As an enterprise developer, I have been using MSTest and Team Foundation Server since they were released. My last experience with nUnit was probably about 10 years ago, and I have never used Git before. My source control experience prior to TFS was in VSS and CVS, and all of that was at least 6 or 7 years ago.
So far, I have to say I'm very pleased with both Git for source control, and nUnit for tests. Honestly, other than for the slight syntactical changes, I really can't tell that I'm using nUnit instead of MSTest. The integration with Visual Studio, once the appropriate extensions are added, is seamless. Using Git is a bit more of a change, but I am really liking the workflow it creates. I have found myself, somewhat automatically, committing my code to the local repository after each step of the Red-Green-Refactor TDD cycle, and then pushing all of those commits to the server after each full completion of that cycle. This is a good, natural workflow that gives the benefits of frequent commits, without breaking the build for other developers on the project. It also has the huge advantage of being basically unchanged in a disconnected environment like an airplane (though those are frequently not disconnected anymore).
The only possible downside I can see so far is the risk presented by the fact that code committed to the local repository, is not yet really safe. Committing code has historically been a way of protecting ourselves from disc crashes or other catastrophes. In this workflow, it is the push to the server, not the act of committing code, that gives us that redundancy protection. As long as we remember that we don't have this redundancy until we push, and make those pushes part of the requirements of our workflow, I think the benefits of frequent local commits greatly outweigh any additional risk.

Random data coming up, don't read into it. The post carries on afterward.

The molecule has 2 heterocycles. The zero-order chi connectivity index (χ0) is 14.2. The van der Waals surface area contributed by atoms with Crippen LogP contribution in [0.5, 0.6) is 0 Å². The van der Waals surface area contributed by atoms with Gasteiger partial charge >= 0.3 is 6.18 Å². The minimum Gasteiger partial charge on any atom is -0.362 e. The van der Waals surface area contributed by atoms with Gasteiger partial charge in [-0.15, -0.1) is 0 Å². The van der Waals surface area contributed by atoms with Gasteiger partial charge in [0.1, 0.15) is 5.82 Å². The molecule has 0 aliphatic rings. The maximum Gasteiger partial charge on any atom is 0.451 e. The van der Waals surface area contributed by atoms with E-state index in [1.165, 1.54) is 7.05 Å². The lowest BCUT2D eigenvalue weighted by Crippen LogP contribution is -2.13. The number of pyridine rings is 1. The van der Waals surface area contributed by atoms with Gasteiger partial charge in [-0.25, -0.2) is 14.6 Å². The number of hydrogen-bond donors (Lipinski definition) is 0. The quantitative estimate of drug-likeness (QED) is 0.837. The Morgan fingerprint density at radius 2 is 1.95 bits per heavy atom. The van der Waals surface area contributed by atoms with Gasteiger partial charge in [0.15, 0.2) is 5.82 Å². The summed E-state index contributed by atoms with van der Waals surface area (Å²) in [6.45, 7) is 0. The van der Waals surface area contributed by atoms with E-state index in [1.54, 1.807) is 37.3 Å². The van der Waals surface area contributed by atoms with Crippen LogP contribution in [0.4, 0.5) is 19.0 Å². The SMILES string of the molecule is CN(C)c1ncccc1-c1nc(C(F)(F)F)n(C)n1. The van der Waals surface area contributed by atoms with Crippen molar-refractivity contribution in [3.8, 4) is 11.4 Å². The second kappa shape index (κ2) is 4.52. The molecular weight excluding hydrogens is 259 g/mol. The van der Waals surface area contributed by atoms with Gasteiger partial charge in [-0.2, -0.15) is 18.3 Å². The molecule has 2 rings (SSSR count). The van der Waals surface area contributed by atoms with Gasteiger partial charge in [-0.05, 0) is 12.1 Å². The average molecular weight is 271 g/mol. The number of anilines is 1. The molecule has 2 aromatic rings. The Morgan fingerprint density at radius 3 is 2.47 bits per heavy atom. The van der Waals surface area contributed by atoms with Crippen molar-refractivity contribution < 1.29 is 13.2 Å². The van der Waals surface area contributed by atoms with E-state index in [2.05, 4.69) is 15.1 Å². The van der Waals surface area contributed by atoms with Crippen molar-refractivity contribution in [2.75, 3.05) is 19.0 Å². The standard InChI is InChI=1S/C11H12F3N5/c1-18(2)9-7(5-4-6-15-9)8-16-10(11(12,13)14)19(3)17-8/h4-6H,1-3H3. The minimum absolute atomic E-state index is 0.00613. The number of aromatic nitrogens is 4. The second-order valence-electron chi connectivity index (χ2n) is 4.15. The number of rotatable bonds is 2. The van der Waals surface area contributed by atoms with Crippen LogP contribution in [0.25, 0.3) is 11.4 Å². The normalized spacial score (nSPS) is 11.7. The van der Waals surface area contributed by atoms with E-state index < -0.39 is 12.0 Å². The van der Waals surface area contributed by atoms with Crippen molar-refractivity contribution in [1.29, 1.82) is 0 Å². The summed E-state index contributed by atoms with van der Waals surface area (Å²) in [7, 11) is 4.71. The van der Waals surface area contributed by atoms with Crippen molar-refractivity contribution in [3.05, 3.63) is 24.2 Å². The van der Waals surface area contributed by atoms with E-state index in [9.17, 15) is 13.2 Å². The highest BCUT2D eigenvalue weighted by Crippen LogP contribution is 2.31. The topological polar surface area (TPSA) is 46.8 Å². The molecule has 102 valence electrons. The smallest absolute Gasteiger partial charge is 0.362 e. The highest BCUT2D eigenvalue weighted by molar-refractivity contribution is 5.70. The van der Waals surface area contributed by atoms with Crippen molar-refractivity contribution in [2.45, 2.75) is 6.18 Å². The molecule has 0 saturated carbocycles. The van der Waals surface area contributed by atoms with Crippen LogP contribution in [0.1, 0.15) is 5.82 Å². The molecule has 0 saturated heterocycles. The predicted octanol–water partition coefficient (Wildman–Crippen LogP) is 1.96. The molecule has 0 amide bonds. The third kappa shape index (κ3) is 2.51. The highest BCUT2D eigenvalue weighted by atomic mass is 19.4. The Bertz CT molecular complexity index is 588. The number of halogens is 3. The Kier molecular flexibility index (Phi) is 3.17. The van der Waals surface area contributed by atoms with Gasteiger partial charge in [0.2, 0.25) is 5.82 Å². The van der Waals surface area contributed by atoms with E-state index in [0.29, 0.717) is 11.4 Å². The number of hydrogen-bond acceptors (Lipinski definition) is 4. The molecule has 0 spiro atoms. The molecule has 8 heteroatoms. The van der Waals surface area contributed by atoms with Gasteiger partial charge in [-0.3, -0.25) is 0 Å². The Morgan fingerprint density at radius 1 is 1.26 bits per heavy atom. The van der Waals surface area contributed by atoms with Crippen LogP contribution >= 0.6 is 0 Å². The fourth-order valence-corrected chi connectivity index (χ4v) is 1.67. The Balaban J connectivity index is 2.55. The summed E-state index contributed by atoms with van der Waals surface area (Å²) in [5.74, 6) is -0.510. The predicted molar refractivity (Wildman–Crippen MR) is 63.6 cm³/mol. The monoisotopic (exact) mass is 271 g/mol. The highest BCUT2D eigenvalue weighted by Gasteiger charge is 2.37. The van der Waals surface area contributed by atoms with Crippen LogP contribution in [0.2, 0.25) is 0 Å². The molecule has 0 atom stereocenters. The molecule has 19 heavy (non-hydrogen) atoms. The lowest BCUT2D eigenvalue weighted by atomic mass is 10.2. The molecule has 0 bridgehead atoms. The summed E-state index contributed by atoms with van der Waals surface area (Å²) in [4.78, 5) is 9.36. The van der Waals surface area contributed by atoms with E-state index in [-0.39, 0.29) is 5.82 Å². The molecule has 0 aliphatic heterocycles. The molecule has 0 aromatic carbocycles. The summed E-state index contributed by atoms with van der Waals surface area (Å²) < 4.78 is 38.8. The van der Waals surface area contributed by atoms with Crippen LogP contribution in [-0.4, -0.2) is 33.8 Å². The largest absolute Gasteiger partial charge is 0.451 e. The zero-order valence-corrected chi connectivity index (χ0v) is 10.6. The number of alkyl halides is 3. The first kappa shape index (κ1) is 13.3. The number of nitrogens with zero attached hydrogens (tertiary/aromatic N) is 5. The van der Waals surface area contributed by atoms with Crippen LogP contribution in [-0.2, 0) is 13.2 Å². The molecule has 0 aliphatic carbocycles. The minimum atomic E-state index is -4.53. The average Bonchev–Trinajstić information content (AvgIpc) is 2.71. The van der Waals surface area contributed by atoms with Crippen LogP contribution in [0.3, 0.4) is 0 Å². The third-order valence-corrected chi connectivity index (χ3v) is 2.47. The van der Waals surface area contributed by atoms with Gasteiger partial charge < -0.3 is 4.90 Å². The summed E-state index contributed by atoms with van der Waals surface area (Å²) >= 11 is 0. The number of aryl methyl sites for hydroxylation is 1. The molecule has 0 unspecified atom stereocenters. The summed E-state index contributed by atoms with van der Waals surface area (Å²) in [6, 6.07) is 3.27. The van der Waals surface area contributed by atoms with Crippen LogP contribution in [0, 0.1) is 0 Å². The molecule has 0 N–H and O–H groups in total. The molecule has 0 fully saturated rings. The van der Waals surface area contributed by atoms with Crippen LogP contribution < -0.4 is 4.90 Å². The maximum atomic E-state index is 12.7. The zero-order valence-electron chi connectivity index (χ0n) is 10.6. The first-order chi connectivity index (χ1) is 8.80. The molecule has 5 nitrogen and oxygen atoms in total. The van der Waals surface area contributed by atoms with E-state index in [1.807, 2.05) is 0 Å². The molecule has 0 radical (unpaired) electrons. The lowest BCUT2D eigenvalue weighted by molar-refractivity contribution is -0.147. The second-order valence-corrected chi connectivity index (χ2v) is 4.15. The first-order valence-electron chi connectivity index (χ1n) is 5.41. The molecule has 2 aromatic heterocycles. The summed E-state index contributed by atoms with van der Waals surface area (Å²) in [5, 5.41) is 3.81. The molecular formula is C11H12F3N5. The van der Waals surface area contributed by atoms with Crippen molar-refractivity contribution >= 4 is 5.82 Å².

As to the other two items on my list, I have already learned a lot from both working with Rob and in working toward implementing the optimization solution. Even though we've only been working on this for a few days, and have had only 1 pairing session to this point, I feel quite confident that both the community and I will get great benefit from these projects.